enlarging means for enlarging the end of said cord to prevent its passage back through said holes,

securing means on the other end of said cord for securing said cord to said surfboard,

said strap when overlapped having a diameter slightly larger than the diameter of a surfers ankle,

said cord being freely movable through said holes,

said securing means comprising a clamp'for clamping a looped link of line to the end of said cord,

and said line having greater tensile strength and resistance to abrasion wear than said cord.

2. A surfboard ankle leash as claimed in claim 1 in which, said enlarging means comprising a knot in the end of said cord.

3. A'surfboard ankle leash is claimed in claim 1 including,

a surfboard having a fin,

and said line being attached to the rear portion of said fin through an opening in said fin located immediately adjacent said surfboard body.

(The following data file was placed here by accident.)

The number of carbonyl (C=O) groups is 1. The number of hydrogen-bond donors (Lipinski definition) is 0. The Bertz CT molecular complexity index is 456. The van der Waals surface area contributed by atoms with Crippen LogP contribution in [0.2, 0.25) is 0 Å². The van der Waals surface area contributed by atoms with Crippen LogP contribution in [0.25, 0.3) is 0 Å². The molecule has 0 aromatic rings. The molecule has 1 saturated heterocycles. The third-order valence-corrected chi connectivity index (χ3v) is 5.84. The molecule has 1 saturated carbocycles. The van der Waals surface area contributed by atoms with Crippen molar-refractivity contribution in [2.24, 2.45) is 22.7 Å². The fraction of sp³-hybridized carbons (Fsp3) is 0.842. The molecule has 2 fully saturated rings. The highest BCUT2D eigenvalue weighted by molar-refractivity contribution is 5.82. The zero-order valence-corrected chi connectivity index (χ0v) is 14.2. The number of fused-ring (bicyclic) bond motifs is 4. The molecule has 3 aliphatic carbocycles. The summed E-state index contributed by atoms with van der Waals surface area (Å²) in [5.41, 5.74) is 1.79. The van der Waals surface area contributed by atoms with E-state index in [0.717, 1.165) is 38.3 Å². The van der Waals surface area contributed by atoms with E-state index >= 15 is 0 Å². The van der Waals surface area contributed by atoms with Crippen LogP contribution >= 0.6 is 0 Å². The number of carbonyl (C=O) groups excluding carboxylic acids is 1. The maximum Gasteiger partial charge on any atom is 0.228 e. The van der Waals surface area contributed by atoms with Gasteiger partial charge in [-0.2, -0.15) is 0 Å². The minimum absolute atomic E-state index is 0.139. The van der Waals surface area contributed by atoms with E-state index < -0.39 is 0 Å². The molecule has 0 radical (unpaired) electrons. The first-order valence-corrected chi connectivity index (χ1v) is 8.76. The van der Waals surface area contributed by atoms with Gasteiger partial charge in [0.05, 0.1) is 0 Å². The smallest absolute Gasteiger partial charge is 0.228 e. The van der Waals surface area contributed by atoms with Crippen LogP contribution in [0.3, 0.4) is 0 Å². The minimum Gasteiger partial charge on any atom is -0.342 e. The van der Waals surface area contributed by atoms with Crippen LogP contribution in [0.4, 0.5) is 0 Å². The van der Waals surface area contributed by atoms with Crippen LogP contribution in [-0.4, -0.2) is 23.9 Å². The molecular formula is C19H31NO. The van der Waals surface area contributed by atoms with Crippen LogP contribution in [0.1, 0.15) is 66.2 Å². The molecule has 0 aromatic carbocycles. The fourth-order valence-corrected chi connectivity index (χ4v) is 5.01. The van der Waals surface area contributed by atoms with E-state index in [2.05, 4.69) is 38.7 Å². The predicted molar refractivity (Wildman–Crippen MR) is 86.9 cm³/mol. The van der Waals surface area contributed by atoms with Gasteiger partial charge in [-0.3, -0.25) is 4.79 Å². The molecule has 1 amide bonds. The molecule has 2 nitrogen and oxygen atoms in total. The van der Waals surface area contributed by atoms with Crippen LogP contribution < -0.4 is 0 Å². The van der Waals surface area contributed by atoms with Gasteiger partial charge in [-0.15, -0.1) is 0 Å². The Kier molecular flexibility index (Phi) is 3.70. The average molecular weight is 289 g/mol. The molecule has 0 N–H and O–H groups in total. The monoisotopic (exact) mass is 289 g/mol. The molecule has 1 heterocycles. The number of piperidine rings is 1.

4. A surfboard ankle leash as claimed in claim 1 including,

a surfboard having a surfboard body and a fin,

said fin being bolted to said surfboard,

and said line being secured to said bolt that secures said fin to said surfboard.

5. A surfboard ankle leash as claimed in claim 1 including,

a surfboard having a body portion,

said body portion having an opening therein,

said opening including a bar fixed in said opening below the flush surface of said surfboard,

and means for attaching the end of said line to said bar.

Patent Citations
Cited PatentFiling datePublication dateApplicantTitle
US2572889 *Sep 7, 1950Oct 30, 1951Strykower Joel RArticle carrying lanyard
US3123845 *Sep 14, 1962Mar 10, 1964 Swimmer s buoy